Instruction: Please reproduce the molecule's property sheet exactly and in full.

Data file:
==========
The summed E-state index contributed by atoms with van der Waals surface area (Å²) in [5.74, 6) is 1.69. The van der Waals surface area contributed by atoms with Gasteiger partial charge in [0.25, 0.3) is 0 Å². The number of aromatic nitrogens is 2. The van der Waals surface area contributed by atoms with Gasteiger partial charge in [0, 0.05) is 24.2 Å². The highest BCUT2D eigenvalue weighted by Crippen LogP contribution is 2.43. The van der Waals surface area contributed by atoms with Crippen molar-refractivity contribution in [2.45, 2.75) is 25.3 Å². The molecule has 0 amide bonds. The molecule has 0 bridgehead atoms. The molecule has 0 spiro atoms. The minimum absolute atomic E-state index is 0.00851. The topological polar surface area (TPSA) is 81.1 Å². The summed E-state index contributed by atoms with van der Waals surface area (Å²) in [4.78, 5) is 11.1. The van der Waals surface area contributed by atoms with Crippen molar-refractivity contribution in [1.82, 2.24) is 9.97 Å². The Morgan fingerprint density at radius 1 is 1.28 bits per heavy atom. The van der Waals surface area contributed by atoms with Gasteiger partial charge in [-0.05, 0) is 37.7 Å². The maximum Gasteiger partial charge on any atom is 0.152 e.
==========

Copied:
The summed E-state index contributed by atoms with van der Waals surface area (Å²) in [5.74, 6) is 1.69. The van der Waals surface area contributed by atoms with Gasteiger partial charge in [0.25, 0.3) is 0 Å². The number of aromatic nitrogens is 2. The van der Waals surface area contributed by atoms with Gasteiger partial charge in [0, 0.05) is 24.2 Å². The highest BCUT2D eigenvalue weighted by Crippen LogP contribution is 2.43. The van der Waals surface area contributed by atoms with Crippen molar-refractivity contribution in [2.45, 2.75) is 25.3 Å². The molecule has 0 amide bonds. The molecule has 0 bridgehead atoms. The molecule has 0 spiro atoms. The minimum absolute atomic E-state index is 0.00851. The topological polar surface area (TPSA) is 81.1 Å². The summed E-state index contributed by atoms with van der Waals surface area (Å²) in [4.78, 5) is 11.1. The van der Waals surface area contributed by atoms with Crippen molar-refractivity contribution in [1.82, 2.24) is 9.97 Å². The Morgan fingerprint density at radius 1 is 1.28 bits per heavy atom. The van der Waals surface area contributed by atoms with Gasteiger partial charge in [-0.05, 0) is 37.7 Å². The maximum Gasteiger partial charge on any atom is 0.152 e.